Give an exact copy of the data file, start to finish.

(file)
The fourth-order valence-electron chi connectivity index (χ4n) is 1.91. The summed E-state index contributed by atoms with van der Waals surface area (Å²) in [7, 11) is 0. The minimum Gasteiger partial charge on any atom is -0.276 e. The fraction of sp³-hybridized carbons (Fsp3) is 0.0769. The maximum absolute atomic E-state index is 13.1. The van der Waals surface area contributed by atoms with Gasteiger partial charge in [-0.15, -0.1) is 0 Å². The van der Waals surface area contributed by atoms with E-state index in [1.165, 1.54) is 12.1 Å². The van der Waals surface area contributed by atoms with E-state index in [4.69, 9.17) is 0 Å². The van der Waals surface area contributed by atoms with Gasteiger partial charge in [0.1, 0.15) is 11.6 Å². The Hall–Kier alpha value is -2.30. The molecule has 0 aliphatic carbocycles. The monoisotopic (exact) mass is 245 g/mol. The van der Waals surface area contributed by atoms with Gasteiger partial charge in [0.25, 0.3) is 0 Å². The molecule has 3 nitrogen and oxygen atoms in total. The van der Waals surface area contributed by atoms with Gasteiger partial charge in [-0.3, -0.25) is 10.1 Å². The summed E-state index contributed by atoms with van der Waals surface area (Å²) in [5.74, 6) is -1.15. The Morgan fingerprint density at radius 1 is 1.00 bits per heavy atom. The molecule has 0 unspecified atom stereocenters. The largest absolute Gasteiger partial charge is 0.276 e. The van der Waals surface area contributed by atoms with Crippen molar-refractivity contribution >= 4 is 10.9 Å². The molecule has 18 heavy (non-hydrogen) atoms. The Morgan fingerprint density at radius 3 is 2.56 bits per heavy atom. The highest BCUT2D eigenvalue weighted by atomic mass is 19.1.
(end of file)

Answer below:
The fourth-order valence-electron chi connectivity index (χ4n) is 1.91. The summed E-state index contributed by atoms with van der Waals surface area (Å²) in [7, 11) is 0. The minimum Gasteiger partial charge on any atom is -0.276 e. The fraction of sp³-hybridized carbons (Fsp3) is 0.0769. The maximum absolute atomic E-state index is 13.1. The van der Waals surface area contributed by atoms with Gasteiger partial charge in [-0.15, -0.1) is 0 Å². The van der Waals surface area contributed by atoms with E-state index in [1.165, 1.54) is 12.1 Å². The van der Waals surface area contributed by atoms with E-state index in [4.69, 9.17) is 0 Å². The van der Waals surface area contributed by atoms with Gasteiger partial charge in [0.1, 0.15) is 11.6 Å². The Hall–Kier alpha value is -2.30. The molecule has 0 aliphatic carbocycles. The monoisotopic (exact) mass is 245 g/mol. The van der Waals surface area contributed by atoms with Gasteiger partial charge in [0.25, 0.3) is 0 Å². The molecule has 3 nitrogen and oxygen atoms in total. The van der Waals surface area contributed by atoms with Gasteiger partial charge in [-0.3, -0.25) is 10.1 Å². The summed E-state index contributed by atoms with van der Waals surface area (Å²) in [5.74, 6) is -1.15. The Morgan fingerprint density at radius 1 is 1.00 bits per heavy atom. The molecule has 0 unspecified atom stereocenters. The largest absolute Gasteiger partial charge is 0.276 e. The van der Waals surface area contributed by atoms with Crippen molar-refractivity contribution >= 4 is 10.9 Å². The molecule has 18 heavy (non-hydrogen) atoms. The Morgan fingerprint density at radius 3 is 2.56 bits per heavy atom. The highest BCUT2D eigenvalue weighted by atomic mass is 19.1.